Category Archives: Uncategorized

Assuming It Is the One Nearby

It was an honest mistake, but it makes a good point.

My aunt moved several states away from her childhood home, but was buried “back home” with her parents in the “MapleGrove Cemetery.” The obituary for her in her local newspaper only indicated she was to be buried in the MapleGrove Cemetery.  No city or state of burial was listed.

A researcher saw the obituary and assumed that my aunt was buried in the nearest MapleGrove Cemetery she could find–in the state where my aunt died, not where she was buried. This cemetery was actually a hundred miles from where my aunt died, but in the same state–it was not within a few miles of her home.

Sometimes papers leave out “obvious” details. Sometimes they simply leave out important details.

Never add something to a document or record that is not there. Transcribe as it.

I’ve changed a few details to protect the innocent, but the essence of this story is true.

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Ninety Percent Correct Does Not Mean 100% Correct

Even if the essence of a document is true, it can still contain errors. Just because an item seems to have every detail correct,
there may still be factual or typographical errors. This 1932 obituary contains two minor errors–the age at death and the year of the marriage. The date of birth is consistent with other records (there is no birth record or family bible entry for her birth) and the date of death agrees with the death certificate.

Don’t assume that everything is right just because 90% of it is.

At least they used her name and didn’t just call her “Grandma.”

Five-Year Gap?

Review the chronology of all the records you have on a relative. Is there a five year gap when you have no record on the ancestor and don’t have indirect evidence that he never moved during that time? Is it possible that he moved during that gap in time to another place where he might have left records that have not been located?

Gaps in chronologies should always be investigated–just in case. The ancestor may never have left his residence, but you won’t know until you look.

Genealogy Tip of the Day is proudly sponsored by GenealogyBank. Try their “GenealogyBank Search” and see what discoveries you make.

Did He Really Die?

Virtually every published source on Clark Sargent indicates that he died in 1847 or 1848 in Winnebago County, Illinois. The date appears in numerous online trees. It’s difficult to tell what late nineteenth century source is the “original” one that first published that date, but it seems reasonable that it was copied and repeated. It has made its way into numerous online trees.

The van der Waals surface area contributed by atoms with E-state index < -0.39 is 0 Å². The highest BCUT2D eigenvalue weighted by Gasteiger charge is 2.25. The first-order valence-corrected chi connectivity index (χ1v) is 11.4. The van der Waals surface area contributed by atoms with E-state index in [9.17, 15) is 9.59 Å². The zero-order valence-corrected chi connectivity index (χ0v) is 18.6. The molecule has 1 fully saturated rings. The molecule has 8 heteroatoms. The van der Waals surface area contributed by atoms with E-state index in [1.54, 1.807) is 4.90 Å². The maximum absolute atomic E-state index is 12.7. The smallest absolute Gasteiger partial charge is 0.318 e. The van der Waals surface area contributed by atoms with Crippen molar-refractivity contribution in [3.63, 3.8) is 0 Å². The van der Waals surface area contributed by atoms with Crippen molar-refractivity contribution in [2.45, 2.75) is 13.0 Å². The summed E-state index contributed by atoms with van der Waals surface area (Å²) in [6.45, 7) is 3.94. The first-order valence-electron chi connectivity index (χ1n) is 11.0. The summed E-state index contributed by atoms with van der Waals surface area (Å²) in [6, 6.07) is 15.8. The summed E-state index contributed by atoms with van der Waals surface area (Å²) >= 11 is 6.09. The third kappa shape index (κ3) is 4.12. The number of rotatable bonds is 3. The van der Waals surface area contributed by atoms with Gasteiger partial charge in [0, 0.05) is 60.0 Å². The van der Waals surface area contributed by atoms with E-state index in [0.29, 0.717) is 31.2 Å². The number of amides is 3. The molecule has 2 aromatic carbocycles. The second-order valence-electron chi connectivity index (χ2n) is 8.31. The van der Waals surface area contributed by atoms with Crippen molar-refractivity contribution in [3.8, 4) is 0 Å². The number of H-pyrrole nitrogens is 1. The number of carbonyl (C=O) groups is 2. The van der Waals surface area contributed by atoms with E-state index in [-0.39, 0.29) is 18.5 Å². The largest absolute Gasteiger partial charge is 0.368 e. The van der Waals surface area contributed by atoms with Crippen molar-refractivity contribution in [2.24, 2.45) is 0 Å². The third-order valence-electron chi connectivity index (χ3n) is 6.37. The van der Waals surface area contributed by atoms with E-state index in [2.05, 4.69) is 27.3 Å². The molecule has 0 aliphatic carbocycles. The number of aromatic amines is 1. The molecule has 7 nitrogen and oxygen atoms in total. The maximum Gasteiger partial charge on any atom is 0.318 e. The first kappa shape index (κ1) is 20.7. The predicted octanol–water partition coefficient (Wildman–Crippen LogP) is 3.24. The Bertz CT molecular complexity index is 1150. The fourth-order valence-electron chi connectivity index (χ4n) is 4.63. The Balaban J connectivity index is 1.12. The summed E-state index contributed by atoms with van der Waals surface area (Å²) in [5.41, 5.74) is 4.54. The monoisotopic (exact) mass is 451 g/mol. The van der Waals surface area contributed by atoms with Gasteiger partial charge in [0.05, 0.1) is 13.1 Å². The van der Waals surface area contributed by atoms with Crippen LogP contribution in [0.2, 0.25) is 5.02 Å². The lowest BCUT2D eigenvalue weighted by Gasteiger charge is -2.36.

Clark owned a small piece of property that’s sold in the early 1850s by his wife and her second husband. There is no estate settlement for him. There’s no guardianship for his children. It’s too early for a death record in Illinois. There is no extant tombstone. It is almost as he didn’t die in the late 1840s.

His daughter Emmar (Sargent) Osenbaugh indicated in a 1918  Civil War pension affidavit that her father left the family without ever being heard from again and that a few years later her mother married again.  She would have been old enough to have remembered him not coming back and lying about it would have served no purpose in the affidavit. So maybe he really did just run off.

At least it gives me something to think about.

 

Change to Daily Tip Distribution–Please Read

We have had some issues with the daily email of Genealogy Tip of the Day and are going to a different free service to send the tips out every day. This new system (through Google although you don’t need a Google account)also allows for better individual management of email subscriptions.

This link allows you to add your name to our new list.The old service will not be supported beginning early the week of 15 May 2017.

You will need to respond to a confirmation email that you will receive after you submit your request.
You will not be added to the list until you do that.
Thanks!

Michael

The Importance of Everything…

The pension file for Civil War widow Nancy Rampley is rather large and contains numerous applications and appeals. For that reason, many of the petitions are repetitive.

That’s good.

In one application for a pension Nancy indicated that she was “married at my father’s house.” In another she indicated she was married at “William Newmans.”

Had I only read one of these I would have missed the connection.

Even when documents seem repetitive to the point of being excessive, read them all. There may be a clue in there if you look deeply enough.